A review of Myriam Alter’s ‘Where Is There’ (2007)
Myriam Alter  is one of those musicians about whom the Internet seems to know very little. What Google manages to dig up more or less tells the same story: Alter hails from a Belgian family of Sephardic Jews. She started piano lessons at age 8 but abandoned the instrument at 15 for other preoccupations. After studying psychology at university, she worked for an advertising agency and later ran a dance studio. When she was 36, she rediscovered the piano and slowly but determinedly built a career for herself as a jazz performer and composer. She has made a number of well-reviewed records — with carefully hand-picked band members and frequently someone else at the piano — that are little-known but quite beautiful.
Alter’s music — like that of Enrico Rava , for example, or Stefano Bollani  — reflects a typically European jazz sensibility pointing back all the way to Django Reinhardt. Unlike American jazz, it incorporates a myriad of influences that aren’t based in the blues, such as Italian folk songs, the oddly dichotomous happy/melancholic melody lines of the Klezmer tradition of Eastern Europe and a sense of (melo)drama that may stem from French chanson or cabaret.
Adding to this eclectic mix is the cello of Jaques Morelenbaum , an increasingly well-known Brazilian instrumentalist who regularly appears with his own ensembles and the big luminaries of Brazilian popular music, like Gilberto Gil and Caetano Veloso. Apparently an integral part of the Brazilian musical establishment by birth (he’s married to a well-known singer, his sister plays clarinet for the Brazilian Symphony Orchestra, etc.), Morelenbaum has unique musical abilities as a classically trained cellist who’s worked in popular world music and jazz all his career. More rhythmically oriented and less stiff than Yo-Yo Ma (whose efforts in playing Brazilian music always left me cold — similarly to a lot of the rest of his recorded work), Morelenbaum has an innate empathy for Myriam Alter’s melancholy flirtations with the strong Sephardic/Moroccan percussions she offers in ‘Was It There’ and other tracks. These rhythms may, in the end, not be that different from what centuries of the slave trade brought from Africa to Bahia (musicologists, I imagine, may have definitive ideas about the migratory patterns of rhythms and instruments through the various diasporas, intersecting in North Africa, the Middle East, the Mediterranean and the Iberian Peninsula).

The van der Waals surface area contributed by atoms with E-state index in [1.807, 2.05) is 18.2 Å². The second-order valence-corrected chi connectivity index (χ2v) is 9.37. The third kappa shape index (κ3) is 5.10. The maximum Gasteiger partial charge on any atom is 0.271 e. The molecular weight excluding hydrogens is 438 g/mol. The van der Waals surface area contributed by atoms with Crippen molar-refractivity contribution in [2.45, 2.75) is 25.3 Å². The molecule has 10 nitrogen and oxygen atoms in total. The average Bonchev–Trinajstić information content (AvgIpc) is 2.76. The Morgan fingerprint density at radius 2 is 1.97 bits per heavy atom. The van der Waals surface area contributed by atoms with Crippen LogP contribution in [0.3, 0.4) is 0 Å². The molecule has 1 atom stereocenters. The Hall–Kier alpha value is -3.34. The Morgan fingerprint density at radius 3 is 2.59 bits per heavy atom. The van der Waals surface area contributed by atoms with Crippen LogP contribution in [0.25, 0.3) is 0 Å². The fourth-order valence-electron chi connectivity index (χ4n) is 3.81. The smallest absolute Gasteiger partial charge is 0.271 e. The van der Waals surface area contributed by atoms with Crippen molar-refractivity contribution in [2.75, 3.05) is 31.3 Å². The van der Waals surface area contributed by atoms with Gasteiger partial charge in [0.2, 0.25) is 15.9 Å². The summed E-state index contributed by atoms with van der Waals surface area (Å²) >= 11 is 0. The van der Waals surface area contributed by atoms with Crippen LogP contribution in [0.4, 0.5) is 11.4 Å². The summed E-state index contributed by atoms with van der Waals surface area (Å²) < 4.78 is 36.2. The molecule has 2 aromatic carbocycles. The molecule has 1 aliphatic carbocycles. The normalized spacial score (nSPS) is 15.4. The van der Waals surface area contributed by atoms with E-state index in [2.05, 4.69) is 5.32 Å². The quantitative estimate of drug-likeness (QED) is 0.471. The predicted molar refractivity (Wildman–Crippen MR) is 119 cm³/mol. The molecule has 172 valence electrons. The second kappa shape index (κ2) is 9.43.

For music that is essentially through-composed (possibly with room for improvisation/cadenzas for some of the solo instruments such as the clarinet and solo saxophone, both excellently played here), Alter’s pieces have a spontaneous character and remind us of many different musical traditions at the same time. In general, they have a “old world” sensibility and — unlike other experimental world music and much jazz — do not require an ‘open mind.’ One reviewer  perceptively notes that “[i]t’s the kind of music that for once will not chase the family members out of the room, it may even attract them.”
Myriam Alter’s ‘trick,’ of course, is her ability to pack musical interest, complexity and challenge into deceptively light-sounding fare — something she does with unfailing certainty on Where Is There. At the surface, this music is only fleetingly ‘sad’ or ‘melancholy.’ In fact, it’s packed with the same kind of minor-key joyful abandon that we know and love from Django Reinhardt’s gypsy jazz from the 1930s which also disregarded all the rules of the blues and in so-doing established an authentically European and unique voice in popular music.
The recorded sound is of the highest order and reminds me of recent ECM records of a similarly acoustic nature. Highly recommended.